Designing a Spark Data Pipeline

(T) One of my MLOps engineers asked me about my experience with the design of Spark data pipelines for processing large volume of data sets. Following is a summary of my conversation with her:

AirFlow vs Argo on Kubernetes:

Most companies in the San Francisco Bay Area are using AirFlow with Kubernetes (K8s). Few companies are using Argo with K8s. I have used both, and they have pretty much feature parity. Companies that have chosen Argo with K8s are using most of the time Kubeflow, which has more functions than the DAG scheduler of Argo, and widely used at Google.

AirFlow or Argo vs Spark:

It is not one versus the other one as you need both together. Spark requires a job scheduler either AirFlow, Argo, or Kubeflow.

The sweat spot for Spark is really when you have a large number of ETLs which requires a lot of data ingestion either from the data lakes or from the data warehouse such as Snowflake. One of my data pipelines had about 250 to 300 batch ETLs jobs running every day on Spark, and a few streaming ETLs running on Flink.

Designing a Spark data pipeline:

This is a huge effort…

Onboarding ETLs and models to Spark:

It is not that you deploy Kubeflow or Argo running with Spark, and you are done. You have a lot of services to build and ETLs and model configuration set ups to onboard the ETLs and the models to Spark, and monitor them 24×7. This effort could be a full time job for over ten data engineers, depending of the volume of the data.

Plus if you are designing your pipeline with Spark – you will likely need to design a feature store.

Spark over AWS EMR, Spark over AWS K8s (EKS), Spark over Databricks Run Time:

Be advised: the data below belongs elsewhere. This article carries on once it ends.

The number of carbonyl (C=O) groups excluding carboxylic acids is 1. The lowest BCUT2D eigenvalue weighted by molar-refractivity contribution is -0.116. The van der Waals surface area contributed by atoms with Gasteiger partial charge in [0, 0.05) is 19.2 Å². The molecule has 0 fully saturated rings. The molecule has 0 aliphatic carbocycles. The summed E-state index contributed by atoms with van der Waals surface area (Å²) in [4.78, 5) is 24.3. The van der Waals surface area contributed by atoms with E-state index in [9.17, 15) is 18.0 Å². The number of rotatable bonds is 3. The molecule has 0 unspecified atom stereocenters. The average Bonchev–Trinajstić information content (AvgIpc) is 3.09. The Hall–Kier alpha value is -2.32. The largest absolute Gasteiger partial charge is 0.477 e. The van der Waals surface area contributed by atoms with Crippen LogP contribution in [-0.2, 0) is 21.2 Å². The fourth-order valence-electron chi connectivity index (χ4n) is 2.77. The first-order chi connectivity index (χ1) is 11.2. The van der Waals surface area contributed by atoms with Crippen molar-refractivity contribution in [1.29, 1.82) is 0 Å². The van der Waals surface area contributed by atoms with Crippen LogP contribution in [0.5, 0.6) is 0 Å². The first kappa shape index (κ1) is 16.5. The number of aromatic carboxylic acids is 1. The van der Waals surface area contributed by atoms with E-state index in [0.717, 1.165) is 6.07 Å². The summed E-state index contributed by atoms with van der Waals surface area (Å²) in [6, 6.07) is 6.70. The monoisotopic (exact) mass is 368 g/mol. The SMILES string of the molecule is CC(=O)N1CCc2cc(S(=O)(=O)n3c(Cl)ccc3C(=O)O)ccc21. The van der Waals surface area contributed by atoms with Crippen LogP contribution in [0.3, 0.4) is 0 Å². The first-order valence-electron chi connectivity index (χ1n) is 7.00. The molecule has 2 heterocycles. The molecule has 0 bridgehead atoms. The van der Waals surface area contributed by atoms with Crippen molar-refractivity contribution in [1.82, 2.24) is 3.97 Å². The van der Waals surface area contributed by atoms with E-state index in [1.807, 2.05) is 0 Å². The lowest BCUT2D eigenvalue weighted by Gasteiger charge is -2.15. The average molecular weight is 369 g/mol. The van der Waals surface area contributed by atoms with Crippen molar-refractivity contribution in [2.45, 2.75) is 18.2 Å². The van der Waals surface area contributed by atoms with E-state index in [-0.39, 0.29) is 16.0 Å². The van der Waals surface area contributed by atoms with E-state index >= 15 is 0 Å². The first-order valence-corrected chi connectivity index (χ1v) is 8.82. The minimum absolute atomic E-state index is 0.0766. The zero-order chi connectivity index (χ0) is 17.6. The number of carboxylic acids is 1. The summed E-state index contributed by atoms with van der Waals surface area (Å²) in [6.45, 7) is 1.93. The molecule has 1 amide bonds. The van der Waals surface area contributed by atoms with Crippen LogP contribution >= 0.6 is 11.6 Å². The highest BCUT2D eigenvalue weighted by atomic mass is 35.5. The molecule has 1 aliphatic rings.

You definitely want to avoid Spark over EMR. This is a nightmare. You have to deal with Spark (driver/executor) – Yarn/Hadoop – EMR – and EC2 instances – good luck in troubleshooting! And AWS S3 writing protocols have a few issues with Spark.

Between Spark over EKS and Spark over Databricks Run Time – if you have the $$$, I would go with the Databricks Run Time for the following three reasons:

  • It works well and is very resilient
  • It offers all the libraries that a data scientist can dream of – do not forget that when you run Spark only, you are stuck with MLibs for the machine learning libraries
  • It enables you to run some small clusters – perfect for scikit-learn models – note that Spark natively does not support scikit-learn

Troubleshooting Spark:

This is a huge effort…

That can easily be also a full time job for a few engineers every day. As a rule of thumb, 30% of my every day jobs failed on Spark. The best that I have been able to reach is 10% failure. So good luck with troubleshooting and monitoring. You need to put a lot of monitoring tools in place such as Prometheus, Grafana, and many others….

Note: The picture above is the triathlon de Saint-Gregoire.

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